Be a member
Send article with e-mail
Your e-mail *
Friend e-mail *
* required fields
News: Lecture at the NIA
Halos, Thessaly.
- +
by Archaeology Newsroom

Archaeology and an odd polis

The case of Halos (Thessaly)

On May 23, 2014, at 7.00 p.m. Professor Vladimir Stissi is giving a lecture at the Netherlands Institute of Athens entitled “Archaeology and an odd polis: The case of Halos (Thessaly)”.

As explained in the abstract of Prof. Stissi’s papers: “Inscriptions indicate that Halos, in the very south of Thessaly, was a polis (in the constitutional sense of the word) in ancient times. Halos is mentioned by Homer, Herodotus and several later sources, which mostly suggest or imply it was a city state centring on a town, as one may expect of a polis. Archaeology, however, offers a less straightforward picture. Greek-Dutch field surveys and rescue excavations by the 13th Ephorate have revealed a huge area with Early Iron Age burial mounds and graves dating from the very end of the Late Bronze Age into the Archaic period, but no clear associated habitation centre. The same teams have excavated parts of a large early Hellenistic walled city, which appeared and disappeared in barely more than a generation, but does not seem to be mentioned by any ancient source, and predates inscriptions referring to Halos as a polis.

“Thus, simply by elimination, the most likely candidate for the Polis centre is a rather small tell (Magoula Plataniotiki) in the middle of a very marshy area, already labelled as Halos or ‘Old Halos’ (in contrast to the new Hellenistic city) by archaeologists a long time ago. Its surface is full of (mainly late) Classical sherds, but yields some earlier and later material as well. Greek-Dutch trial excavations starting in summer 2013 and to be continued next summer have revealed Late Classical and Early Hellenistic layers, including probable remains of houses and a monumental building. The chronological overlap with the large new city and absence of later stratigraphy are surprising, however. Moreover, the position and size of the site do not seem to fit a proper polis centre.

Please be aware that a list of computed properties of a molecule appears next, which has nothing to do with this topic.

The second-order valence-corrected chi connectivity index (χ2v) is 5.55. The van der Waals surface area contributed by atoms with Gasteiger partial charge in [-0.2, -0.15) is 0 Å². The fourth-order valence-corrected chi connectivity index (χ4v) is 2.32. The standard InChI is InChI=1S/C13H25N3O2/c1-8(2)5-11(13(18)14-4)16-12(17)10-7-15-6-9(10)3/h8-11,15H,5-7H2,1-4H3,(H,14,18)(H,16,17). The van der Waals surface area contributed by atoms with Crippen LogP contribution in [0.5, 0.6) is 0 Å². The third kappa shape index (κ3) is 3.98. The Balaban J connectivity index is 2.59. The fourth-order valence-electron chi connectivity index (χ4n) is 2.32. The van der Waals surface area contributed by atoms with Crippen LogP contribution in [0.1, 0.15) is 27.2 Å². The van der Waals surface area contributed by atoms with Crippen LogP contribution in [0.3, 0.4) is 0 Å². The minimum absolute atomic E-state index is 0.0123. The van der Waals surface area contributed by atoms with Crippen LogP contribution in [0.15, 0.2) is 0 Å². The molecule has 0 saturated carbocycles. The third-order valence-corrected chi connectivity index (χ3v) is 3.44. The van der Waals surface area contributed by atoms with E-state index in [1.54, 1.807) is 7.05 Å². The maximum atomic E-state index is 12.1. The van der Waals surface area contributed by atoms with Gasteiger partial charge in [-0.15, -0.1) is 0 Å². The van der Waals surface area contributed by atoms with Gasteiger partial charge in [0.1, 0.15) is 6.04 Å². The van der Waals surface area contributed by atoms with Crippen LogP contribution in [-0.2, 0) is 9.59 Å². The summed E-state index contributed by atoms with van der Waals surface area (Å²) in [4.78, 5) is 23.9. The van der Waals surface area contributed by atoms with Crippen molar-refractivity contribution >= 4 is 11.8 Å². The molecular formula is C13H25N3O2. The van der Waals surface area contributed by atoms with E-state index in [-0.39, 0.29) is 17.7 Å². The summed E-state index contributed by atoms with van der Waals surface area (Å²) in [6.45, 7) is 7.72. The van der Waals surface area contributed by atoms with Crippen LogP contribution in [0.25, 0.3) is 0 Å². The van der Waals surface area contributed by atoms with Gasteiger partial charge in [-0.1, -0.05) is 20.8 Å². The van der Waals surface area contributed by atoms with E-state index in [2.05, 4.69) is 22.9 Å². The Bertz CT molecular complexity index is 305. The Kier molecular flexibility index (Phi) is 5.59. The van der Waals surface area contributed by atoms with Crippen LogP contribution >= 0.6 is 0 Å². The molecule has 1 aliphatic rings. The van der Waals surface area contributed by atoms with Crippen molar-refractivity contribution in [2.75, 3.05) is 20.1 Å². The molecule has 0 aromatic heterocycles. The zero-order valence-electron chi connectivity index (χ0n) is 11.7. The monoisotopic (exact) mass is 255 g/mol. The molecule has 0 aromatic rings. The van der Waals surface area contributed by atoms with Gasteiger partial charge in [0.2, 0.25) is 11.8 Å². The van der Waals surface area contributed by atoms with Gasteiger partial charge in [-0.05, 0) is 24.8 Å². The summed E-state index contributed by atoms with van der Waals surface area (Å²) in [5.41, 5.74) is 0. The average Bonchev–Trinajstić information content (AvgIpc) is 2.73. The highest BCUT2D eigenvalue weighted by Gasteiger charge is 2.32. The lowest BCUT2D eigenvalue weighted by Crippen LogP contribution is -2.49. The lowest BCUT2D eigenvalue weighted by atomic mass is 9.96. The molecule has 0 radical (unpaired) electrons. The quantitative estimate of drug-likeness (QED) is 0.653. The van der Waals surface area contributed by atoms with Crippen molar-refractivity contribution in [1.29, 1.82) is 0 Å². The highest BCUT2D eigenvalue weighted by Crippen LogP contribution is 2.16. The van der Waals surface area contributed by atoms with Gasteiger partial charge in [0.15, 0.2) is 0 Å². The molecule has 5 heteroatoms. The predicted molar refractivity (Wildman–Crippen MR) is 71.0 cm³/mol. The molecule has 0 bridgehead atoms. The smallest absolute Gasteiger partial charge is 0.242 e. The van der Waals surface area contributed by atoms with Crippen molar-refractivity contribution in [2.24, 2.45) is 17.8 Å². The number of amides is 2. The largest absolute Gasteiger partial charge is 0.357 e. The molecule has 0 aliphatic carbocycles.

“Perhaps this should not come as a surprise in a region which is generally thought to have a tribal (ethnos) structure with very few urban centres. Yet, this would imply that archaeology, inscriptions and historical sources do not fit very neatly. Perhaps there is a way out though. Large parts of the probable territory of Halos have been surveyed over the last 25 years, and in preparing the final publication of this work a combination of find patterns has appeared that may offer some help in envisaging how such an odd polis may have been organized spatially, and perhaps even socially. I hope to discuss some of the possibilities in my presentation”.

Professor Vladimir Stissi

Vladimir Stissi holds the chair of Classical Archaeology at the University of Amsterdam. His research focuses on various aspects of the production, distribution, uses and meanings of Greek pottery from the Early Iron Age into the Hellenistic period and on methods of field work and find processing. He has participated in field work in Greece since he was an undergraduate, and is now co-directing the Hellenic-Dutch fieldwork at Halos, and part of the teams preparing publication of the Zakynthos Archaeology Project and long lasting survey work in Boeotia.

Venue: The Netherlands Institute at Athens, 11 Makri str., Makrygianni, Athens